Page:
Nathan VonGunten, Director
GRS Group
(330) 267-4405

The commercial real estate industry has experienced an amazing run over the last few years.

That’s not expected to drastically change any time soon, but its rate of success might be more tempered in the near term.

The Urban Land Institute recently released its 2018 ULI Real Estate Economic Forecast, which surveyed economists and industry professionals about commercial real estate’s future through 2020, and for the most part, they said that many key performance metrics will start to cool off.

The economists and analysts said that the macroeconomic performance we have seen of late, with strong GDP growth and extremely low unemployment, could be more tempered over the next two years. Specifically, they see GDP increasing by three percent this year and dropping to 1.7 percent in 2020, while unemployment is expected to end 3.8 percent by the end of 2018 and rise to four percent in two years.

These, and other overall metrics, mirror what the commercial real estate observers say will happen in the industry.

For example, capitalization rates, which came in at 5.1 percent in 2017 are expected to end this year at five percent but are forecast to increase to 5.3 percent by the end of 2020. Total commercial real estate transactions are also poised to dip, from $490 billion last year to $413 billion in 2020. However, this volume is still much higher than the 17-year annual average of $313 billion. Meanwhile, CMBS issuances are expected to come in at $90 billion by year and drop to $80 billion in two years.

The report also broke down expected returns, rental rates and occupancy by sector through 2020, and respondents said that numbers will soften slightly across the board. Industrial will see the biggest discrepancy in returns over the next two years, falling from a predicted 11.4 percent this year to 7.2 percent by the end of two years. Industrial and hotels are set to see the biggest drop in rental-rate increases, with a 1.5-percent decrease for both assets types. The biggest vacancy increase is seen for offices, rising from 13 percent by year’s end to 13.6 percent by the close of 2020.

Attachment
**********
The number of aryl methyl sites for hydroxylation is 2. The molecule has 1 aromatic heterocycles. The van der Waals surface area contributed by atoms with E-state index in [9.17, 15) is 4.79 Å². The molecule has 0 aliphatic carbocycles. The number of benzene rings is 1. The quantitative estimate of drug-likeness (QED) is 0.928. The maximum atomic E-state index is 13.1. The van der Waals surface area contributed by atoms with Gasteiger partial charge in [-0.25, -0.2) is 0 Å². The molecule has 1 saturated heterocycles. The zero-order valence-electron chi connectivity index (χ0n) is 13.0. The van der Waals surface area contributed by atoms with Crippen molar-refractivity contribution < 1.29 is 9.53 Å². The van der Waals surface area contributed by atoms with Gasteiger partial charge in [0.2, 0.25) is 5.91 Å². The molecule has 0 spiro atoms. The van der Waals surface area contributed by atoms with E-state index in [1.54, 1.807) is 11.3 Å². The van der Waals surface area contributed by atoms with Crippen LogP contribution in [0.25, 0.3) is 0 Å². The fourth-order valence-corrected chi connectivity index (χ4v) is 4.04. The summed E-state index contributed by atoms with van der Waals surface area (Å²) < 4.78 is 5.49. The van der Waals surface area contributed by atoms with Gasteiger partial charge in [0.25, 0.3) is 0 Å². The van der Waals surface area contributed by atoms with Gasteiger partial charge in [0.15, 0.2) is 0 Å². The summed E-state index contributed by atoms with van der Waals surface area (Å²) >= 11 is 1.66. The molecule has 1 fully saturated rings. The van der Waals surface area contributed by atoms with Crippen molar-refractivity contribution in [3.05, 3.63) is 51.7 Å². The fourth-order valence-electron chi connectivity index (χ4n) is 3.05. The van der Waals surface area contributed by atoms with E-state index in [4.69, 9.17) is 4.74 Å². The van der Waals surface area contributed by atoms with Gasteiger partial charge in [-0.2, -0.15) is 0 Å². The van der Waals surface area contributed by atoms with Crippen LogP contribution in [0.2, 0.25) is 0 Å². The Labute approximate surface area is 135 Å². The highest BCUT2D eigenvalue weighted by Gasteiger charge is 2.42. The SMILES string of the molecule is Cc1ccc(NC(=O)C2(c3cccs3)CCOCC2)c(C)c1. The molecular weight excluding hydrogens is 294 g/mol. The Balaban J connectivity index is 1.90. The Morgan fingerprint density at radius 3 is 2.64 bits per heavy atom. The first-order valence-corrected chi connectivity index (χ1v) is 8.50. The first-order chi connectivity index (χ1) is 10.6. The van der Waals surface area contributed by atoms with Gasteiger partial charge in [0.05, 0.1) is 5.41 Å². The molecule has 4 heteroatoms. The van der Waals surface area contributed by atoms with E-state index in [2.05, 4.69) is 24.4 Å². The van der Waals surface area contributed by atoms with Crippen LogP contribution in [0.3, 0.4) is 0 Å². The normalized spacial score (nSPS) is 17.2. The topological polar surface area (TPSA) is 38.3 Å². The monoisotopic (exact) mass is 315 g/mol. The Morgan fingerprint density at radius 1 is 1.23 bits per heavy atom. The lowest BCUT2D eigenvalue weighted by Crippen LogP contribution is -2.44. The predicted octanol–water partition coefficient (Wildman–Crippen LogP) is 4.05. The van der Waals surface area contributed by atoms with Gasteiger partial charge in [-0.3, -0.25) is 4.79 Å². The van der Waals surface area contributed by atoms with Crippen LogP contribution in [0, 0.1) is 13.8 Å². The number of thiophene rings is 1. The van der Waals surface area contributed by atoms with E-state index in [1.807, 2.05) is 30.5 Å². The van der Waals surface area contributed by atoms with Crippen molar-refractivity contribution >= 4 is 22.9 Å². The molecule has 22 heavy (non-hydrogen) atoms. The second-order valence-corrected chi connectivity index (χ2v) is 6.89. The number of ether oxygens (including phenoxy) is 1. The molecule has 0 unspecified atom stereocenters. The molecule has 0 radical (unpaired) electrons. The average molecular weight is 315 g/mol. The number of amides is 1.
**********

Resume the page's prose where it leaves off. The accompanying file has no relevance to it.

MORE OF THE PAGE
None of these expected numbers are earth shattering in their ramifications for commercial real estate, and some slight changes in the direction of the economy could mean better, or worse-than-predicted, results. But if these small dips in fundamentals are the most investors in the industry have to worry about in the near-term future, then the future is still bright, even if not as much as it once was.

About GRS Group:  
GRS Group is a leading provider of commercial real estate (“CRE”) services worldwide. With offices across the United States, Europe, and affiliates around the globe, GRS Group provides local market knowledge with a global perspective for institutional real estate investors, occupiers and lenders worldwide. The GRS Group team has evaluated and advised on over $1 trillion in CRE transactions.